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Parched river, fish stocks no longer in peril thanks to local beavers

They’re on a mission,” said biologist and wildlife control trapper Robert MacDonald. “Their job is to keep that water backed up and they don’t care what we think of that.”
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Those dam beavers: Low water levels in the Sturgeon River are being exacerbated by a beaver dam built by the Children's Bridge, but it isn't all bad.

Big Lake's and the Sturgeon River’s fish stocks are in peril. Nature's solution: Dam it.

Between the heat wave, a lack of rainwater, and a new beaver dam located just under the Children's Bridge, the Sturgeon River is a little plugged up. 

Thanks to a few local beavers, it's going to stay that way until water levels return to normal, according to the city.

“The dam is keeping the water levels up back to Big Lake, with fish taking refuge in the dammed water. If the dam is removed, the water will spread out into the larger flood plain and evaporate, and will likely result in a very large, very visible fish kill in downtown,” Coun. Natalie Joly wrote in a Facebook post quoting city administration last week.

While the dam would usually be seen as a nuisance and deconstructed, and the beavers safely relocated, it's actually a great help at the moment.

“We will leave the beaver dam until we get enough water for the river to come up to more normal levels,” said Melissa Logan, environmental co-ordinator at the City of St. Albert. “Dams can be left alone if there is no risk of damage to infrastructure. There is no need for them to be removed unless there is a flood risk.”

The St. Albert Natural Areas Conservation and Management plan states that all beaver dams are only removed after considering any impact they may have downstream.

“Beavers are the original waterway engineers,” said retired senior wildlife regional biologist and St. Albert resident Hugh Wollis in an interview with The Gazette. “They need a certain water level to build lodges and collect their food, and they change the landscape around them to accommodate that.”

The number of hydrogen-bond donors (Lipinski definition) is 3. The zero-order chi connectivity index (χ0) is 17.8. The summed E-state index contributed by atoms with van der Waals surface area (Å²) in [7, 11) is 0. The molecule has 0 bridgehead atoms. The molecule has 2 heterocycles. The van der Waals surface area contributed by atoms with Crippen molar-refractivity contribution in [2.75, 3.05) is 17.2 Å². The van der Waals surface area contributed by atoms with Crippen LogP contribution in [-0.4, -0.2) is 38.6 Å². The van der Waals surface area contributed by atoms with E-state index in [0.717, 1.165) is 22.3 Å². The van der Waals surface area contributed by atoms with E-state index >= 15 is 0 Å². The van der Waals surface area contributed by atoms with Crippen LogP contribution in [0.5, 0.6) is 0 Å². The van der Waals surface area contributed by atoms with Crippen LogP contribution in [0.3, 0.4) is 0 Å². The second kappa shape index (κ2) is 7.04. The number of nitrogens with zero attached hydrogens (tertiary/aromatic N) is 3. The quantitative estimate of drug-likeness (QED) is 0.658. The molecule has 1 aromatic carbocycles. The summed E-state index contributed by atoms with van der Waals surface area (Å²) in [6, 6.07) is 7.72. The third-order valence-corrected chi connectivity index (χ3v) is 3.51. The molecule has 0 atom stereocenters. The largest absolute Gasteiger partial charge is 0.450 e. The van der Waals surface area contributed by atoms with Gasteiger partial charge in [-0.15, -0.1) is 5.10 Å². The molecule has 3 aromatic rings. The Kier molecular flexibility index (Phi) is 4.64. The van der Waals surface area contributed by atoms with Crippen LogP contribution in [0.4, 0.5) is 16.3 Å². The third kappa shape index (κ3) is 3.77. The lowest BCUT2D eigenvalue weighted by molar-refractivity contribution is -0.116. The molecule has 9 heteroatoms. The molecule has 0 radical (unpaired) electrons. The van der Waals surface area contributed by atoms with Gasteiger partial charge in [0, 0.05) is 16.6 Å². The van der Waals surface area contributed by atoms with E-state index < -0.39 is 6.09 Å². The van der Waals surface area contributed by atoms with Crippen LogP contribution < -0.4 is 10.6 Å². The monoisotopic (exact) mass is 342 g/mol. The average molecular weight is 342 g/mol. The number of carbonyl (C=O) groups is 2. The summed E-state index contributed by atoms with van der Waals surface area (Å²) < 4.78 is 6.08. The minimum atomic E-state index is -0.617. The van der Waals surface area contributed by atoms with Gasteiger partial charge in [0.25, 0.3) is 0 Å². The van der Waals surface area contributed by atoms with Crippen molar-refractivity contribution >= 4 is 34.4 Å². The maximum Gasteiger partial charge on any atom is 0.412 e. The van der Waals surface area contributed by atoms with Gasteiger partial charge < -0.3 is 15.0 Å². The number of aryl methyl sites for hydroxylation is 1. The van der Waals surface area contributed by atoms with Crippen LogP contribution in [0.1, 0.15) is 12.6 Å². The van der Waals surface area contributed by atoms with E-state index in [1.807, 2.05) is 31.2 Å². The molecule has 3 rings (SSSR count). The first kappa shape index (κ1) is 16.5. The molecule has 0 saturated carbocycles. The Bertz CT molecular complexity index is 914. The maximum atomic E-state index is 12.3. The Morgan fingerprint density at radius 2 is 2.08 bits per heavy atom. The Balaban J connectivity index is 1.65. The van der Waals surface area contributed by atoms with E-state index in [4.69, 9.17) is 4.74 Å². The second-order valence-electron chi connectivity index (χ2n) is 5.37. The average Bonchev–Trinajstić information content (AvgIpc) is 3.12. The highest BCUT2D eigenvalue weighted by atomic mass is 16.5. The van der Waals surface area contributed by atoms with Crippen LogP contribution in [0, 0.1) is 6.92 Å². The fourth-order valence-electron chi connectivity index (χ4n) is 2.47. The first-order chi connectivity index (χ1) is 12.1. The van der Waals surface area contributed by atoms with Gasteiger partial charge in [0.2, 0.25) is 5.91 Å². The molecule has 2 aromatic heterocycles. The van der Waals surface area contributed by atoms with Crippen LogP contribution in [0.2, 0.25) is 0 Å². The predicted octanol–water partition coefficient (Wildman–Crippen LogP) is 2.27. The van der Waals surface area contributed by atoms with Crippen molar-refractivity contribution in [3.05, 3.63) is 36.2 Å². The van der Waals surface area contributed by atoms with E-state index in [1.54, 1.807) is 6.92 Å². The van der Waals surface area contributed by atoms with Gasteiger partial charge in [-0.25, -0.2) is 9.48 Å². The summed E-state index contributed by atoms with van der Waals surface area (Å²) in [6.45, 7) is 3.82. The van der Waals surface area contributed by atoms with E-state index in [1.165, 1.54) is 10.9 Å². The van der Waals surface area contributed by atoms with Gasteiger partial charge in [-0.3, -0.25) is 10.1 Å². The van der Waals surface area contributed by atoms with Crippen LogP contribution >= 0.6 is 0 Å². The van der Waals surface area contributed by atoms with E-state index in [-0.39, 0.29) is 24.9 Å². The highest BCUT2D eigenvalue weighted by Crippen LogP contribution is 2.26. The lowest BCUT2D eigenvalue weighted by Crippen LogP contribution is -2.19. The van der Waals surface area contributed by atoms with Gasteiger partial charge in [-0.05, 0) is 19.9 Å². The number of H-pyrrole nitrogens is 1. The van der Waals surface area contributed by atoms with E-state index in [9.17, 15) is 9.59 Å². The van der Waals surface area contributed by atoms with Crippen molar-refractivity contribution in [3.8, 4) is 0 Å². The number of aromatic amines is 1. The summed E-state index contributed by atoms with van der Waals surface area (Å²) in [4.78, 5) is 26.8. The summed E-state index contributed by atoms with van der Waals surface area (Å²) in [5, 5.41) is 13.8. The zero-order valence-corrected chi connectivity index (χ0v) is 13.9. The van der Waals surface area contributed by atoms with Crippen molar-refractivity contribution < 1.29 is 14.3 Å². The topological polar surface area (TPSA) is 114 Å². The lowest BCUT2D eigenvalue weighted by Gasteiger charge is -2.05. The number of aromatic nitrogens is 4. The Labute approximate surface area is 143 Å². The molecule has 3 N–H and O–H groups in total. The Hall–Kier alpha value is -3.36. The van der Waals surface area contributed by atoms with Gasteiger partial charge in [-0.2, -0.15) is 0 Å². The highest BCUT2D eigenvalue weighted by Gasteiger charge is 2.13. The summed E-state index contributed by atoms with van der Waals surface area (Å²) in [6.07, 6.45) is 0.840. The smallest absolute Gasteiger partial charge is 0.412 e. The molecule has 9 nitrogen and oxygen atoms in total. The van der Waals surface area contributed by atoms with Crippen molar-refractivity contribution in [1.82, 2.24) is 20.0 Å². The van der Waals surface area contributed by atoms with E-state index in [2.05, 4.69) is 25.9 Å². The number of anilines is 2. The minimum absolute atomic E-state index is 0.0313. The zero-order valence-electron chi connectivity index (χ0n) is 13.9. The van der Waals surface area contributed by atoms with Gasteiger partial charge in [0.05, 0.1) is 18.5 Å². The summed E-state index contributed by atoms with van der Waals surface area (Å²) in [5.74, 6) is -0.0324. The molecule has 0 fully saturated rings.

Wollis said with enough rainfall, the dam will likely give way.

Biologist and wildlife control trapper Robert MacDonald said if the city doesn't get enough rainfall to break the dam, the beavers will likely have to be relocated once the dam has served its purpose.

Beavers can plug our drainage or cause flooding over roadways, said MacDonald, adding the dams can cause erosion on riverbanks and risk damaging bridges nearby.

“They’re on a mission,” said MacDonald. “Their job is to keep that water backed up and they don’t care what we think of that.”

For their impact on city infrastructure, they are considered a nuisance.

MacDonald said beavers are so tenacious, the only way to get them to stop building dams and clogging an area is to remove them from the area entirely.

“They can be challenging to capture. One time I had to resort to peanut butter to get the little guy out of there,” he said. “He’d seen a lot of things, but he’d never seen peanut butter.”

Joly admired the beaver in a post on her Facebook account. “This amazing animal is so important in the Prairies,” she said.

Until the time comes, the city plans to back off and let the beavers do their work.